The FCA test case on the validity of business interruption claims in the wake of the coronavirus outbreak will start next month. While insurers have been the ones under the spotlight so far, brokers could be next if insurer’s get a favourable outcome

The FCA test case on business interruption policies is a crunch point for the insurance industry.

The Covid-19 crisis has laid bare the difference in expectations between customers and insurers when it comes to what is and isn’t covered under a policy, and with business interruption policies, the difference between an insurer paying out or denying a claim can mean either life or death for a business.

Insurers too, will be facing a pivotal moment in their history, and if they are forced to pay out on claims, there will be a significant impact on profitability and capital positions.

So the stakes are incredibly high for all involved, and that is why the FCA is looking to the courts for some much needed clarity.

Questions Need Answering

Insurers have claimed it was not their intention to cover pandemic risks under their business interruption policies, but the FCA is saying that is not enough, and is asking the High Court to clarify that specific exclusions are needed, not just an intention to not provide cover.

There are other questions too, that the FCA is looking to have answered.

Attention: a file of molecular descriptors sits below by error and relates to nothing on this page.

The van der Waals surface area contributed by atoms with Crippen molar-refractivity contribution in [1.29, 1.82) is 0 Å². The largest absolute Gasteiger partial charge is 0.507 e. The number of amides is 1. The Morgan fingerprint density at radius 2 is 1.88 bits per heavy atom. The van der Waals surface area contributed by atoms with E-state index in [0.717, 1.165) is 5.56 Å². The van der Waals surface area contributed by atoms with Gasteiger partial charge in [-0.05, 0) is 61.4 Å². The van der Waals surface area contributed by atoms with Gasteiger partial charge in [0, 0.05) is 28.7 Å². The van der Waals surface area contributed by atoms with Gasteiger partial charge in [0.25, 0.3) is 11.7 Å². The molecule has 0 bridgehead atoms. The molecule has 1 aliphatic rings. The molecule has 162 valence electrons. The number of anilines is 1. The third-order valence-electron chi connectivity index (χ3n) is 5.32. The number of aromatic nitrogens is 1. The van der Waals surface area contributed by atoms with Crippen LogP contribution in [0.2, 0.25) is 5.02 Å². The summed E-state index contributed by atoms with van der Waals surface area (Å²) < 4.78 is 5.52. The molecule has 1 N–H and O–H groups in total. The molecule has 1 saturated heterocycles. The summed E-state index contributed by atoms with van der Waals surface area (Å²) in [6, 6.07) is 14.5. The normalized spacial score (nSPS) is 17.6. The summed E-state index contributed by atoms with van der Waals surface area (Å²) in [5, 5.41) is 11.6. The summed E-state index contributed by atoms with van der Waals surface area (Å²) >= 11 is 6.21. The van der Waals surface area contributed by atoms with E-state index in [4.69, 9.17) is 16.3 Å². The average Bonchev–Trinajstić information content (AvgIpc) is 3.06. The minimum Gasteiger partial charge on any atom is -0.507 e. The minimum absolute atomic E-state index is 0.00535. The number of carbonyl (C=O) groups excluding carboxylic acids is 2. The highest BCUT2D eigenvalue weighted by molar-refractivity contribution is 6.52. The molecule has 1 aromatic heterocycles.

With the Covid-19 outbreak being a nationwide crisis, does that fact alone satisfy the need for an instance of the disease to be in the vicinity of a business for it to make a claim?

Do the lockdown restrictions announced by the government constitute definitive orders to close by a public authority? What is meant by denial of access?

And once all these have been answered, the next big question for the industry could be are brokers next?

Brokers In the Firing Line

So far, brokers have been relatively unaffected by the fallout from insurers denying business interruption claims, but that will all change if the High Court sides with insurers and claims are denied.

Then, all the action groups and claimant lawyers that have been targeting insurers will set their sights firmly on the broking fraternity.

The FCA is certainly concerned by this, and has already issued guidance talking about “disorderly failure” and “credible wind-down plans”.

While this guidance wasn’t directly linked to the business interruption furore, or even Covid-19 more generally, it will certainly have been on the regulator’s radar when considering their guidance.

Indeed, in its report FG 20/1 Our framework: assessing adequate financial resources, the regulator said that while its guidance “does not place specific additional requirements on firms because of Covid-19”, the crisis “underlines the need for all firms to have adequate resources in place”.

And professional indemnity insurers are also showing their concerns, becoming more restrictive on broker PI policies, with some now excluding Covid-19-related liabilities.

As such, the eyes of the entire insurance industry will be on the High Court when the case finally gets underway.

But even when this case is over, it could be some time before we know the full extent of the fallout reputationally, financially and, for some, potentially existentially.